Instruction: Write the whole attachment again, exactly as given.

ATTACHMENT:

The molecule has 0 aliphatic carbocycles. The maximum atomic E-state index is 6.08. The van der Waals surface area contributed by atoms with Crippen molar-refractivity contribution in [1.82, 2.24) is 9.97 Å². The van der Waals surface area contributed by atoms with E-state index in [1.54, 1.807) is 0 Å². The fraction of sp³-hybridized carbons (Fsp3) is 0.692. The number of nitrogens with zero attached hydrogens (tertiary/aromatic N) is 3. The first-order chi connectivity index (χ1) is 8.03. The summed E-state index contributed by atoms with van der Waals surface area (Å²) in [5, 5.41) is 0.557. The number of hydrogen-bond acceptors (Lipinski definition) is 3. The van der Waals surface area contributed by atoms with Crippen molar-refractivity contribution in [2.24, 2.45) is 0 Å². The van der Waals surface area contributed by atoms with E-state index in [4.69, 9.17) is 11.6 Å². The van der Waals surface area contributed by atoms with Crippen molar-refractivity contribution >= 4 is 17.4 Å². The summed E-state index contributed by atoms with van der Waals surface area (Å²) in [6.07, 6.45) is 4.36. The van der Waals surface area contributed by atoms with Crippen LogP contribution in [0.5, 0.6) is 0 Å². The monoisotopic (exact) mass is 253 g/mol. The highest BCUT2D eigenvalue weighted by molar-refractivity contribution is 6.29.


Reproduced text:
The molecule has 0 aliphatic carbocycles. The maximum atomic E-state index is 6.08. The van der Waals surface area contributed by atoms with Crippen molar-refractivity contribution in [1.82, 2.24) is 9.97 Å². The van der Waals surface area contributed by atoms with E-state index in [1.54, 1.807) is 0 Å². The fraction of sp³-hybridized carbons (Fsp3) is 0.692. The number of nitrogens with zero attached hydrogens (tertiary/aromatic N) is 3. The first-order chi connectivity index (χ1) is 8.03. The summed E-state index contributed by atoms with van der Waals surface area (Å²) in [5, 5.41) is 0.557. The number of hydrogen-bond acceptors (Lipinski definition) is 3. The van der Waals surface area contributed by atoms with Crippen molar-refractivity contribution in [2.24, 2.45) is 0 Å². The van der Waals surface area contributed by atoms with E-state index in [4.69, 9.17) is 11.6 Å². The van der Waals surface area contributed by atoms with Crippen molar-refractivity contribution >= 4 is 17.4 Å². The summed E-state index contributed by atoms with van der Waals surface area (Å²) in [6.07, 6.45) is 4.36. The van der Waals surface area contributed by atoms with Crippen LogP contribution in [0.5, 0.6) is 0 Å². The monoisotopic (exact) mass is 253 g/mol. The highest BCUT2D eigenvalue weighted by molar-refractivity contribution is 6.29.